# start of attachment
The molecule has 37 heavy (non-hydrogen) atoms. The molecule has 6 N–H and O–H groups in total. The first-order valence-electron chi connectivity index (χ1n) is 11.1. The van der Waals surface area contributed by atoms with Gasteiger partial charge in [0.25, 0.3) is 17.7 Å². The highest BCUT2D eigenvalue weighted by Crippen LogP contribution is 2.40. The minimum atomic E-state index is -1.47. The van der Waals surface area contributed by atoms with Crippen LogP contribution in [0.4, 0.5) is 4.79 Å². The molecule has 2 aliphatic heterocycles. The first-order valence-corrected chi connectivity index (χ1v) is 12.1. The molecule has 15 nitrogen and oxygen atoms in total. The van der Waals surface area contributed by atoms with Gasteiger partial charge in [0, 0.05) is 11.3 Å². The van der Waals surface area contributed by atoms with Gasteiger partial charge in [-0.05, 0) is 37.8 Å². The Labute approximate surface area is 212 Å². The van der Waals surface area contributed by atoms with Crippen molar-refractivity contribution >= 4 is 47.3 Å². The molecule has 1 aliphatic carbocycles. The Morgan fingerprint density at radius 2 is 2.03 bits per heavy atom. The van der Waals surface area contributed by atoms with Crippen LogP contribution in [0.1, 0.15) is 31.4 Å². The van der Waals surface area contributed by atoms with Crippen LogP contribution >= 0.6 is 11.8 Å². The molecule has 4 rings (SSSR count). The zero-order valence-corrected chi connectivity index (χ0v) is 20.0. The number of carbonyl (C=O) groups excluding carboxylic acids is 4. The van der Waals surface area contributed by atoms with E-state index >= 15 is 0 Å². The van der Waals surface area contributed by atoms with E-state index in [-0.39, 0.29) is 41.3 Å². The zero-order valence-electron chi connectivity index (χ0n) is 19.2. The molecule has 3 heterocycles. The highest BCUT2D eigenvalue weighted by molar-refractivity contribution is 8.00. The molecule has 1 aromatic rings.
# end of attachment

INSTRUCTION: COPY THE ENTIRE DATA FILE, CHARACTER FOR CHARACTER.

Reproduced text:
The molecule has 37 heavy (non-hydrogen) atoms. The molecule has 6 N–H and O–H groups in total. The first-order valence-electron chi connectivity index (χ1n) is 11.1. The van der Waals surface area contributed by atoms with Gasteiger partial charge in [0.25, 0.3) is 17.7 Å². The highest BCUT2D eigenvalue weighted by Crippen LogP contribution is 2.40. The minimum atomic E-state index is -1.47. The van der Waals surface area contributed by atoms with Crippen LogP contribution in [0.4, 0.5) is 4.79 Å². The molecule has 2 aliphatic heterocycles. The first-order valence-corrected chi connectivity index (χ1v) is 12.1. The molecule has 15 nitrogen and oxygen atoms in total. The van der Waals surface area contributed by atoms with Gasteiger partial charge in [0, 0.05) is 11.3 Å². The van der Waals surface area contributed by atoms with Gasteiger partial charge in [-0.05, 0) is 37.8 Å². The Labute approximate surface area is 212 Å². The van der Waals surface area contributed by atoms with Crippen molar-refractivity contribution >= 4 is 47.3 Å². The molecule has 1 aliphatic carbocycles. The Morgan fingerprint density at radius 2 is 2.03 bits per heavy atom. The van der Waals surface area contributed by atoms with Crippen LogP contribution in [0.1, 0.15) is 31.4 Å². The van der Waals surface area contributed by atoms with Crippen LogP contribution >= 0.6 is 11.8 Å². The molecule has 4 rings (SSSR count). The zero-order valence-corrected chi connectivity index (χ0v) is 20.0. The number of carbonyl (C=O) groups excluding carboxylic acids is 4. The van der Waals surface area contributed by atoms with E-state index >= 15 is 0 Å². The van der Waals surface area contributed by atoms with E-state index in [-0.39, 0.29) is 41.3 Å². The zero-order valence-electron chi connectivity index (χ0n) is 19.2. The molecule has 3 heterocycles. The highest BCUT2D eigenvalue weighted by molar-refractivity contribution is 8.00. The molecule has 1 aromatic rings.